Azerbaijan: Painting With Oil – No, Not that Oil
Sabir Chopuroglu's artistic career began at age seven, when his parents brought home a small bottle of petroleum. One day, when he was seven years old, Sabir Chopuroglu's parents brought home a small bottle of petroleum from Naftalan, the Soviet sanatorium famed for its medical treatments involving bathing in oil. Instead of the medical potential, however, Chopuroglu saw creative possibilities. Eurasianet reports in its article Azerbaijan: Painting With Oil – No, Not that Oil that attracted by the strange smell he poured it on the floor, and using his hands, drew horses and trees on the white walls of his house. His parents, naturally, weren't pleased. But it proved to be the beginning of a unique artistic career. Now 62, Chopuroglu has made a successful career out of this particular style of oil painting.
He moved from his family's village in Dmanisi to go to art school in Tbilisi and then Baku, where he worked on developing his childhood technique. “I knew Baku as an oil city, and that inspired me,” he said. He still paints with the kind of oil usually processed into fuel, though these days he mixes it with acrylic, tempera or oil paints. The result is a sepia tone, unmistakable as crude oil. He says he has sold over 500 paintings, with foreigners his best clients. He's even patented the unique paint mixture in Azerbaijan.
Oil is not only the medium for Chopuroglu's paintings, but often the theme, as well. Derricks, oil workers, and the petroleum-rich Caspian Sea figure often in his paintings, along with other Azerbaijani cultural motifs like Baku's medieval Maiden Tower, Silk Road caravans, carpets, and traditional musical instruments.
Chopuroglu is far from the first Azerbaijani artist to have been inspired by oil. Since the 19th century, when Baku was the world's first oil boom town, Azerbaijani arts have been tightly connected to oil. Poets and writers like Mirza Alakbar Sabir, Abdulla Shaig, Suleyman Sani Akhundov, and Mir Jalal Pashayev have explored the wealth brought to Azerbaijan by oil, as well as the social injustices it has wrought.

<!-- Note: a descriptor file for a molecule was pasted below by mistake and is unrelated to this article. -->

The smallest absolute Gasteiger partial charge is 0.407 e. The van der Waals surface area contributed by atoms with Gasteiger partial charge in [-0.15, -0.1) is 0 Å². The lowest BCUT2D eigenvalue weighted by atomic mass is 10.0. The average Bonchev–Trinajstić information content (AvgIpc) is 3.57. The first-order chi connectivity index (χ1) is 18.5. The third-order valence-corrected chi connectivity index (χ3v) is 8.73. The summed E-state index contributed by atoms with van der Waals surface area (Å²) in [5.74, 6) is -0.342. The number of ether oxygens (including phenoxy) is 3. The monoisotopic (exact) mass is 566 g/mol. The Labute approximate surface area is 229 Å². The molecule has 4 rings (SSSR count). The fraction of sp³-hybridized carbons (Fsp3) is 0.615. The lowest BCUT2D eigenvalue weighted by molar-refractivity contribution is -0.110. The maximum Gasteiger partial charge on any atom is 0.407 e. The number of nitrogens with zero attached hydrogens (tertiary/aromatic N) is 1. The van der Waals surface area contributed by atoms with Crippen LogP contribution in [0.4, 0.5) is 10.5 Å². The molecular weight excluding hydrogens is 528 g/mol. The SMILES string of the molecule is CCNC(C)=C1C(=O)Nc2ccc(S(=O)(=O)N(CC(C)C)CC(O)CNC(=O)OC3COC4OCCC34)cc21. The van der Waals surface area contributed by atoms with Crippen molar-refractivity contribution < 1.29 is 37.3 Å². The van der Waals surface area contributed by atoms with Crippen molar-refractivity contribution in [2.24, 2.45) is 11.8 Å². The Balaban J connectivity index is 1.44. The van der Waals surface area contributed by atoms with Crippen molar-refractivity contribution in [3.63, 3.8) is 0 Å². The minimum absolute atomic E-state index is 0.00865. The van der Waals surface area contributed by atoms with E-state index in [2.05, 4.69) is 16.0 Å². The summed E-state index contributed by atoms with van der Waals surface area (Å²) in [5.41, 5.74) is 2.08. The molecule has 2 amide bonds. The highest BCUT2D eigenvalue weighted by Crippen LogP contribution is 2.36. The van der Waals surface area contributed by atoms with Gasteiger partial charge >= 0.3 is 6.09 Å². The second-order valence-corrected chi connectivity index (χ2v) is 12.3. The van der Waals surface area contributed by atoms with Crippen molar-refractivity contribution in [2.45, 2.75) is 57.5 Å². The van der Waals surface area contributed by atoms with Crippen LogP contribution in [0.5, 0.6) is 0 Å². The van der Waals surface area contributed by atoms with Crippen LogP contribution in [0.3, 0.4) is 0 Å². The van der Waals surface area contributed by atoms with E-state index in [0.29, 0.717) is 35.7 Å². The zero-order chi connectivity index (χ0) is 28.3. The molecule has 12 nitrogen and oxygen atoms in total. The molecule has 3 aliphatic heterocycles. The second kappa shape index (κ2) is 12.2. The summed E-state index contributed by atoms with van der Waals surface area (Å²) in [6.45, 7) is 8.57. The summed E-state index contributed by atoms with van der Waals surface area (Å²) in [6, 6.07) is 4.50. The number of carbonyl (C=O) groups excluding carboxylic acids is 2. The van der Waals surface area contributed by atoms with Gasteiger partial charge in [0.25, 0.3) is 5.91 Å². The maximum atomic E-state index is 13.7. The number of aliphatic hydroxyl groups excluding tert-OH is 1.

The first-ever film shown in Baku, in 1898, began with a short, “Fire at the Oil Gusher in Bibi-Heybat.” The first full-length feature film of Azerbaijan by Boris Svetlov, one of Baku's most significant early filmmakers, was the 1915 “In the Realm of Oil and Millions,” was funded by some of the city's oil barons and depicted the story of a poor man who becomes rich from oil and then tragically loses it all.
“Oil was our main source of wealth and our main cause of problems,” wrote cultural critic Rahman Badalov. “Therefore, it's only natural that Azerbaijani cinema would start with an episode about an oil gusher.” The subject was particularly rich for art created during the period of Soviet socialist realism. The 1933 “Symphony of Oil,” documented a gushing oil well and workers' efforts to get it under control, with the score synchronized to the pulsing of the oil and the exertions of the workers.
The prominent Soviet Azerbaijani composer and student of Dmitri Shostakovich, Gara Garayev, wrote the score for a 1958 documentary, A Story About the Oil Workers of the Caspian Sea. Many prominent Soviet Azerbaijani painters took up residence at Neft Daşları (Oil Rocks), the world's first offshore oil platform, in the Caspian Sea, and heroically depicted the everyday lives of the oil workers there. Since gaining independence, Azerbaijan has experienced a second oil boom. But this time, it's had relatively little effect on art, said Elmir Mirzoyev, a cultural critic and composer. “It is impossible to speak of radical developments in the art and cinema of Azerbaijan, despite the fact that over the last 15 years the country has received a fair amount of money,” Mirzoyev told Eurasianet. “That some young writers have made some innovations is not because of the oil wealth, but in spite of it.”
Still, oil has seeped its way into the country's contemporary art. Painter Tora Aghabayova presented a solo exhibition, titled Oil and Dreams, in 2011 at London's Royal Opera House Arcade, depicting oil's influence in wry, ironic ways, such as a classical nude in a hard hat painted against a background of petroleum processing plants.
Meanwhile, multimedia artist Teymur Daimi caused a minor scandal in Berlin after the Azerbaijani authorities reportedly blocked his oil-themed short film, “The Black Paradise,” from being shown because of its critical portrayal of Azerbaijan. In conceptual artist Orkhan Huseynov's video piece Oil Drinking, two men in bright orange jumpsuits apparently drink oil as if it were tea. In another work, Splash, he shows a stylized, raised fist grabbing oil that squirts away. “Oil has existed in our art for more than 100 years, it's part of our culture,” Huseynov noted in a 2011 interview. In Splash, he addresses the ephemerality of oil. “Keeping something liquid, it's impossible, it just leaks or explodes. You can't possess it.”